I consider this a very bad sign.
According to the Chronicle, Gates Hall will be located on the parking lot north of Hoy Field. This may or may not include demolition of the Grumman Squash Courts, as the article doesn’t clarify that. It will also be about 100,000 square feet and have a construction cost around $60 million. So, among other things, this means I shouldn’t pay attention to Cornell’s budget statements as they relate to building size, since it suggested 70,000 sq ft. More importantly, the site has been moved from its original location behind Thurston Hall. Schematic designs are expected by December, with completion by early 2014.
Now, Thom Mayne is another “starchitect”; which is nice, but shouldn’t be the big idea that’s being touted. Mayne’s firm is a rather small but highly respected company named Morphosis Architects. Morphosis has made their name doing really edgy, deconstructivist designs.
For those unfamiliar with architecture, here’s the proposal that Morphosis submitted for Milstein Hall:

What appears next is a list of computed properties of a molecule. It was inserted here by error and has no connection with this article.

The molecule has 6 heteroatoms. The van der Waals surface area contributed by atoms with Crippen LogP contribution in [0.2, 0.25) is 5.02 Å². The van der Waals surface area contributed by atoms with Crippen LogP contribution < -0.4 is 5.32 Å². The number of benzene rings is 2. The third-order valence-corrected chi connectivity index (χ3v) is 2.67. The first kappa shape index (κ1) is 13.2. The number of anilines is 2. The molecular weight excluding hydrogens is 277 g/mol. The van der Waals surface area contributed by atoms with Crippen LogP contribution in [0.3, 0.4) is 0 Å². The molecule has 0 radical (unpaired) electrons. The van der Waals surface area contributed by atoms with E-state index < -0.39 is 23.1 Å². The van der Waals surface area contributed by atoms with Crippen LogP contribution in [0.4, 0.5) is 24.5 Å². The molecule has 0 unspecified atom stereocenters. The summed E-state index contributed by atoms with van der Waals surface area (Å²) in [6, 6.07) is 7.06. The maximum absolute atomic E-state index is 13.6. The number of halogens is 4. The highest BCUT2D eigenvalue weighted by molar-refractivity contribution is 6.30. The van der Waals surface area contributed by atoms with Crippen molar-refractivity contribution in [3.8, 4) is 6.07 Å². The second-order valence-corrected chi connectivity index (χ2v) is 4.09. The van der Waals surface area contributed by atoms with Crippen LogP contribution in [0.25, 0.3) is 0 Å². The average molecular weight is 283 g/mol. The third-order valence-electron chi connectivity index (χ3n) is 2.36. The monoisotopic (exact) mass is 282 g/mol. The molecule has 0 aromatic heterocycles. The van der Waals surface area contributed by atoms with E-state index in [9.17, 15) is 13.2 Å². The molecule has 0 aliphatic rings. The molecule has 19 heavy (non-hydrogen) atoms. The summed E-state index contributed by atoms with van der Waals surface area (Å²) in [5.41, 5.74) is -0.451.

That’s Lincoln Hall on the left. This proposal called for the demolition of Rand Hall and this…monstrosity to be built in its place. This isn’t pretty. It won’t even grow on you. This is outright hideous. It reminds me of Lady Gaga’s outfits — screams for attention, but wholly lacking in taste and functionality. This building actually makes me like Uris Hall.
Some might argue that they were purposely edgy since it was an architecture school building they were designing. I would love to believe that, but unfortunately that’s untrue.
This is one of their tamest designs, the Cahill Center for Astrophysics at Caltech. It’s bearable maybe. It sure as hell isn’t attractive. I wouldn’t dare point this out to prospective students and visitors if I were a tour guide. At least Weill and Milstein are inoffensive. This is analogous to mooning a bus full of orphans.
The San Francisco Federal Building? Another statement-maker of the unattractive kind. Thom Mayne is a great architect, but his designs are more for making statements than for being attractive. I want to know why Cornell thinks edgy design is the way to go. Many people have a strong avoidance of deconstructivism, and if MIT’s Stata Center is any clue, these buildings are so much more prone to rapid deterioration. To each their own I suppose. But I have a sinking feeling that Gates Hall is going to be a architectural blight onto the campus.